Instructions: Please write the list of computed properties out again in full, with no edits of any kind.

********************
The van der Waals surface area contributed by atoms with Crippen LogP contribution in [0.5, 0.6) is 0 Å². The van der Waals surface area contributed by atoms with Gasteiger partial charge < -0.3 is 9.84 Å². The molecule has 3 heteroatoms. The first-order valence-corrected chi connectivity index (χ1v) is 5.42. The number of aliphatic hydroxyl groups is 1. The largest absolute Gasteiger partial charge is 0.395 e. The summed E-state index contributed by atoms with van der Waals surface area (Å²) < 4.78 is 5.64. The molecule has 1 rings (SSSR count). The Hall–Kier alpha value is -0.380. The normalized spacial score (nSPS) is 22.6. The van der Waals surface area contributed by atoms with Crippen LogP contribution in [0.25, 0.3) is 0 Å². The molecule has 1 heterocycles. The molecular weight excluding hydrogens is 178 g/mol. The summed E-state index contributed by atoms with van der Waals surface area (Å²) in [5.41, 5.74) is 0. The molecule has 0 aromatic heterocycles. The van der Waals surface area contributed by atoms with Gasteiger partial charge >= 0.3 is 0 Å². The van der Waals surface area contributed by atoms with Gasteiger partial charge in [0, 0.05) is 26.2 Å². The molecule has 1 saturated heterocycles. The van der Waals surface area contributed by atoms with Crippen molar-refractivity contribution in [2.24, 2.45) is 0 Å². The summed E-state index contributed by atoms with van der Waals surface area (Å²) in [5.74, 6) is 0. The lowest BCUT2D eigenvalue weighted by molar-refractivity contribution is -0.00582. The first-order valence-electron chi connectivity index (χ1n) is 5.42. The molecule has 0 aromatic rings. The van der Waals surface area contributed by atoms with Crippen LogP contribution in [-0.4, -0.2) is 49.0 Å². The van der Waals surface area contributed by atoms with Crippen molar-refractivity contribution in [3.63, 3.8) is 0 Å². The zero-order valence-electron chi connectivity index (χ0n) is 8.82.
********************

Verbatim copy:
The van der Waals surface area contributed by atoms with Crippen LogP contribution in [0.5, 0.6) is 0 Å². The van der Waals surface area contributed by atoms with Gasteiger partial charge < -0.3 is 9.84 Å². The molecule has 3 heteroatoms. The first-order valence-corrected chi connectivity index (χ1v) is 5.42. The number of aliphatic hydroxyl groups is 1. The largest absolute Gasteiger partial charge is 0.395 e. The summed E-state index contributed by atoms with van der Waals surface area (Å²) < 4.78 is 5.64. The molecule has 1 rings (SSSR count). The Hall–Kier alpha value is -0.380. The normalized spacial score (nSPS) is 22.6. The van der Waals surface area contributed by atoms with Crippen LogP contribution in [0.25, 0.3) is 0 Å². The molecule has 1 heterocycles. The molecular weight excluding hydrogens is 178 g/mol. The summed E-state index contributed by atoms with van der Waals surface area (Å²) in [5.41, 5.74) is 0. The molecule has 0 aromatic heterocycles. The van der Waals surface area contributed by atoms with Gasteiger partial charge >= 0.3 is 0 Å². The van der Waals surface area contributed by atoms with Gasteiger partial charge in [0, 0.05) is 26.2 Å². The molecule has 1 saturated heterocycles. The van der Waals surface area contributed by atoms with Crippen molar-refractivity contribution in [2.24, 2.45) is 0 Å². The summed E-state index contributed by atoms with van der Waals surface area (Å²) in [5.74, 6) is 0. The lowest BCUT2D eigenvalue weighted by molar-refractivity contribution is -0.00582. The first-order valence-electron chi connectivity index (χ1n) is 5.42. The molecule has 0 aromatic rings. The van der Waals surface area contributed by atoms with Crippen LogP contribution in [-0.4, -0.2) is 49.0 Å². The van der Waals surface area contributed by atoms with Crippen molar-refractivity contribution in [3.63, 3.8) is 0 Å². The zero-order valence-electron chi connectivity index (χ0n) is 8.82.